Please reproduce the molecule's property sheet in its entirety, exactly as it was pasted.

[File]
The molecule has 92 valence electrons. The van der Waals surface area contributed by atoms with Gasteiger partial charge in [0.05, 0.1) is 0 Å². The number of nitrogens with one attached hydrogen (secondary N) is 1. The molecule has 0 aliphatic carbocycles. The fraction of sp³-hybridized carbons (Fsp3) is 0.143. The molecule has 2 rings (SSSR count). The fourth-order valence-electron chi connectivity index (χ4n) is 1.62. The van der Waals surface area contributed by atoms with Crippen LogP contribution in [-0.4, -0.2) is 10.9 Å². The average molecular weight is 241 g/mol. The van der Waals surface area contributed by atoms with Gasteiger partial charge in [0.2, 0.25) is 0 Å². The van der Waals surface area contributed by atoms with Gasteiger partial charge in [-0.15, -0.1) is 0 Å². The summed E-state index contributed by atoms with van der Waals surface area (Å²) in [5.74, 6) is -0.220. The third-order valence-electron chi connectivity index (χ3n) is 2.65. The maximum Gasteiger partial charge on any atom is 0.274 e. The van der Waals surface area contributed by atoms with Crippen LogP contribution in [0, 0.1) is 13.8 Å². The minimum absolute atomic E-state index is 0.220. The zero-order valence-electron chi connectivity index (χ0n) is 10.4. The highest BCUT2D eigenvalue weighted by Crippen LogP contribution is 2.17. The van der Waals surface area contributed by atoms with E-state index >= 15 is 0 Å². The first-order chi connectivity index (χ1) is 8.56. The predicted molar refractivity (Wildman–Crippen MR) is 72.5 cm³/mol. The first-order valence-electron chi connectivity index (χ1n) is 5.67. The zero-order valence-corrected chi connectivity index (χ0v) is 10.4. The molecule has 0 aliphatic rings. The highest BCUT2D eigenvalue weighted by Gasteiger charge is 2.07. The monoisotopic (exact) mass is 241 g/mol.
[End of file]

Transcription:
The molecule has 92 valence electrons. The van der Waals surface area contributed by atoms with Gasteiger partial charge in [0.05, 0.1) is 0 Å². The number of nitrogens with one attached hydrogen (secondary N) is 1. The molecule has 0 aliphatic carbocycles. The fraction of sp³-hybridized carbons (Fsp3) is 0.143. The molecule has 2 rings (SSSR count). The fourth-order valence-electron chi connectivity index (χ4n) is 1.62. The van der Waals surface area contributed by atoms with Crippen LogP contribution in [-0.4, -0.2) is 10.9 Å². The average molecular weight is 241 g/mol. The van der Waals surface area contributed by atoms with Gasteiger partial charge in [0.2, 0.25) is 0 Å². The van der Waals surface area contributed by atoms with Gasteiger partial charge in [-0.15, -0.1) is 0 Å². The summed E-state index contributed by atoms with van der Waals surface area (Å²) in [5.74, 6) is -0.220. The third-order valence-electron chi connectivity index (χ3n) is 2.65. The maximum Gasteiger partial charge on any atom is 0.274 e. The van der Waals surface area contributed by atoms with Crippen LogP contribution in [0, 0.1) is 13.8 Å². The minimum absolute atomic E-state index is 0.220. The zero-order valence-electron chi connectivity index (χ0n) is 10.4. The highest BCUT2D eigenvalue weighted by Crippen LogP contribution is 2.17. The van der Waals surface area contributed by atoms with E-state index >= 15 is 0 Å². The first-order chi connectivity index (χ1) is 8.56. The predicted molar refractivity (Wildman–Crippen MR) is 72.5 cm³/mol. The first-order valence-electron chi connectivity index (χ1n) is 5.67. The zero-order valence-corrected chi connectivity index (χ0v) is 10.4. The molecule has 0 aliphatic rings. The highest BCUT2D eigenvalue weighted by Gasteiger charge is 2.07. The monoisotopic (exact) mass is 241 g/mol.